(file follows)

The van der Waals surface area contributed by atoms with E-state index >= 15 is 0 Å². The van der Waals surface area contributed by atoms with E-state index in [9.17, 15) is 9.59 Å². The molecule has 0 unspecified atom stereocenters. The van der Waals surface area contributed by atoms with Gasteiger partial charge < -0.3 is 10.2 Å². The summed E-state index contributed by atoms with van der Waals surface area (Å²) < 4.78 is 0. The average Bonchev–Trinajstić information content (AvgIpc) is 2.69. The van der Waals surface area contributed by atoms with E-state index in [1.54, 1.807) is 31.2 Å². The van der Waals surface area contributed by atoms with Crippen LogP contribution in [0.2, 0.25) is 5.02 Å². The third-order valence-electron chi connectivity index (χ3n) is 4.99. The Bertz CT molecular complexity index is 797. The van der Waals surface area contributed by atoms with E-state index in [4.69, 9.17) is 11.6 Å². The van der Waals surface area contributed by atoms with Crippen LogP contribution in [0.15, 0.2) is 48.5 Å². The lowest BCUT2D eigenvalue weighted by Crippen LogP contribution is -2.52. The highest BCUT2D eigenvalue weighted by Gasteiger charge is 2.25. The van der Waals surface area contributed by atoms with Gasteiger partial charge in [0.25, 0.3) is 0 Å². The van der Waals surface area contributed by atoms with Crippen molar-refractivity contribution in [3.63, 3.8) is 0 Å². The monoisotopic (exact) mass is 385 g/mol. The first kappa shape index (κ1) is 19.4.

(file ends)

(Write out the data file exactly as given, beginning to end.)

The van der Waals surface area contributed by atoms with E-state index >= 15 is 0 Å². The van der Waals surface area contributed by atoms with E-state index in [9.17, 15) is 9.59 Å². The molecule has 0 unspecified atom stereocenters. The van der Waals surface area contributed by atoms with Gasteiger partial charge < -0.3 is 10.2 Å². The summed E-state index contributed by atoms with van der Waals surface area (Å²) < 4.78 is 0. The average Bonchev–Trinajstić information content (AvgIpc) is 2.69. The van der Waals surface area contributed by atoms with E-state index in [1.54, 1.807) is 31.2 Å². The van der Waals surface area contributed by atoms with Crippen LogP contribution in [0.2, 0.25) is 5.02 Å². The third-order valence-electron chi connectivity index (χ3n) is 4.99. The Bertz CT molecular complexity index is 797. The van der Waals surface area contributed by atoms with E-state index in [4.69, 9.17) is 11.6 Å². The van der Waals surface area contributed by atoms with Crippen LogP contribution in [0.15, 0.2) is 48.5 Å². The lowest BCUT2D eigenvalue weighted by Crippen LogP contribution is -2.52. The highest BCUT2D eigenvalue weighted by Gasteiger charge is 2.25. The van der Waals surface area contributed by atoms with Gasteiger partial charge in [0.25, 0.3) is 0 Å². The van der Waals surface area contributed by atoms with Crippen molar-refractivity contribution in [3.63, 3.8) is 0 Å². The monoisotopic (exact) mass is 385 g/mol. The first kappa shape index (κ1) is 19.4.